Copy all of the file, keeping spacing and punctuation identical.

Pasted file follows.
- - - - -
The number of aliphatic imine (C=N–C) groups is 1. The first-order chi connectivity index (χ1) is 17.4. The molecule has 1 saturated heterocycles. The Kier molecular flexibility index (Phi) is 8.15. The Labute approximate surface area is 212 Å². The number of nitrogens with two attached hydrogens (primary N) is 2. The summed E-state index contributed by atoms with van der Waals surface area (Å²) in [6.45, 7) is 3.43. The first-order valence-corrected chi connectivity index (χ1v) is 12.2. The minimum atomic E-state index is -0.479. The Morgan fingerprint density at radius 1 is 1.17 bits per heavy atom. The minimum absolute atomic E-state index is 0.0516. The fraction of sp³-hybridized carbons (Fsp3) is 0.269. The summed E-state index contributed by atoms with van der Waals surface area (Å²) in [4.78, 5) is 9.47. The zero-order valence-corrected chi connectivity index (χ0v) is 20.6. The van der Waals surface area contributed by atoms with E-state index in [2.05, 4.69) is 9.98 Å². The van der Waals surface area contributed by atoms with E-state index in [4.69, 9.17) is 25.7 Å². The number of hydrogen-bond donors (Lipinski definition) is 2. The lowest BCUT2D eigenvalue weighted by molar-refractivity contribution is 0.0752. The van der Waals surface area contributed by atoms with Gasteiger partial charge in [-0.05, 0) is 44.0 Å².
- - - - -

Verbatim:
The number of aliphatic imine (C=N–C) groups is 1. The first-order chi connectivity index (χ1) is 17.4. The molecule has 1 saturated heterocycles. The Kier molecular flexibility index (Phi) is 8.15. The Labute approximate surface area is 212 Å². The number of nitrogens with two attached hydrogens (primary N) is 2. The summed E-state index contributed by atoms with van der Waals surface area (Å²) in [6.45, 7) is 3.43. The first-order valence-corrected chi connectivity index (χ1v) is 12.2. The minimum atomic E-state index is -0.479. The Morgan fingerprint density at radius 1 is 1.17 bits per heavy atom. The minimum absolute atomic E-state index is 0.0516. The fraction of sp³-hybridized carbons (Fsp3) is 0.269. The summed E-state index contributed by atoms with van der Waals surface area (Å²) in [4.78, 5) is 9.47. The zero-order valence-corrected chi connectivity index (χ0v) is 20.6. The van der Waals surface area contributed by atoms with E-state index in [2.05, 4.69) is 9.98 Å². The van der Waals surface area contributed by atoms with E-state index in [4.69, 9.17) is 25.7 Å². The number of hydrogen-bond donors (Lipinski definition) is 2. The lowest BCUT2D eigenvalue weighted by molar-refractivity contribution is 0.0752. The van der Waals surface area contributed by atoms with Gasteiger partial charge in [-0.05, 0) is 44.0 Å².